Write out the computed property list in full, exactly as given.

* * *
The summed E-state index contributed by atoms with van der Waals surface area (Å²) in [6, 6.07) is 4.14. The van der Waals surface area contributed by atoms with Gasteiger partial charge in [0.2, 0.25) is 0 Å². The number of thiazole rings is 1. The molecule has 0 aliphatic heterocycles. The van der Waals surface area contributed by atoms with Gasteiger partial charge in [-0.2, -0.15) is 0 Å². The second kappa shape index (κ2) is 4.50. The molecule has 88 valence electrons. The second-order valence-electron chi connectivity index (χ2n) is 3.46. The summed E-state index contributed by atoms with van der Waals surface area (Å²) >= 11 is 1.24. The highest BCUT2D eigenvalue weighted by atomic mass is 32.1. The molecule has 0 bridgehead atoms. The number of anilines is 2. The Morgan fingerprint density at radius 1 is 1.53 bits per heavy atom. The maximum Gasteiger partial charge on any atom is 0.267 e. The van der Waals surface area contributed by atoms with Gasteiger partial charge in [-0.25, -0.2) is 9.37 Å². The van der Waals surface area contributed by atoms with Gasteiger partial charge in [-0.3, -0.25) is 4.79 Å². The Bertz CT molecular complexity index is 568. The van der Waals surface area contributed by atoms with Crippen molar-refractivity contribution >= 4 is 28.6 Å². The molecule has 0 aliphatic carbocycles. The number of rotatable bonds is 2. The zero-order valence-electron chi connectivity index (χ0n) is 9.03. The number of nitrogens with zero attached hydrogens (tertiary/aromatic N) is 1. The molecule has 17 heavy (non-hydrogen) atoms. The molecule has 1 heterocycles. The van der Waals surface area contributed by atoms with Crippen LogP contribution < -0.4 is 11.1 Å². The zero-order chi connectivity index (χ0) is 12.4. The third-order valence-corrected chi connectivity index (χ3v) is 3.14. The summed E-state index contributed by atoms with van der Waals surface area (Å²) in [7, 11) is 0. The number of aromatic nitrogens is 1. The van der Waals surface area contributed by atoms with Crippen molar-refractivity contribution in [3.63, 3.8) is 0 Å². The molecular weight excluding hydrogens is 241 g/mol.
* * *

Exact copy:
The summed E-state index contributed by atoms with van der Waals surface area (Å²) in [6, 6.07) is 4.14. The van der Waals surface area contributed by atoms with Gasteiger partial charge in [0.2, 0.25) is 0 Å². The number of thiazole rings is 1. The molecule has 0 aliphatic heterocycles. The van der Waals surface area contributed by atoms with Gasteiger partial charge in [-0.2, -0.15) is 0 Å². The second kappa shape index (κ2) is 4.50. The molecule has 88 valence electrons. The second-order valence-electron chi connectivity index (χ2n) is 3.46. The summed E-state index contributed by atoms with van der Waals surface area (Å²) >= 11 is 1.24. The highest BCUT2D eigenvalue weighted by atomic mass is 32.1. The molecule has 0 bridgehead atoms. The number of anilines is 2. The Morgan fingerprint density at radius 1 is 1.53 bits per heavy atom. The maximum Gasteiger partial charge on any atom is 0.267 e. The van der Waals surface area contributed by atoms with Gasteiger partial charge in [-0.25, -0.2) is 9.37 Å². The van der Waals surface area contributed by atoms with Gasteiger partial charge in [-0.3, -0.25) is 4.79 Å². The Bertz CT molecular complexity index is 568. The van der Waals surface area contributed by atoms with Crippen molar-refractivity contribution >= 4 is 28.6 Å². The molecule has 0 aliphatic carbocycles. The number of rotatable bonds is 2. The zero-order valence-electron chi connectivity index (χ0n) is 9.03. The number of nitrogens with zero attached hydrogens (tertiary/aromatic N) is 1. The molecule has 17 heavy (non-hydrogen) atoms. The molecule has 1 heterocycles. The van der Waals surface area contributed by atoms with Crippen LogP contribution < -0.4 is 11.1 Å². The zero-order chi connectivity index (χ0) is 12.4. The third-order valence-corrected chi connectivity index (χ3v) is 3.14. The summed E-state index contributed by atoms with van der Waals surface area (Å²) in [7, 11) is 0. The number of aromatic nitrogens is 1. The van der Waals surface area contributed by atoms with Crippen molar-refractivity contribution in [3.63, 3.8) is 0 Å². The molecular weight excluding hydrogens is 241 g/mol.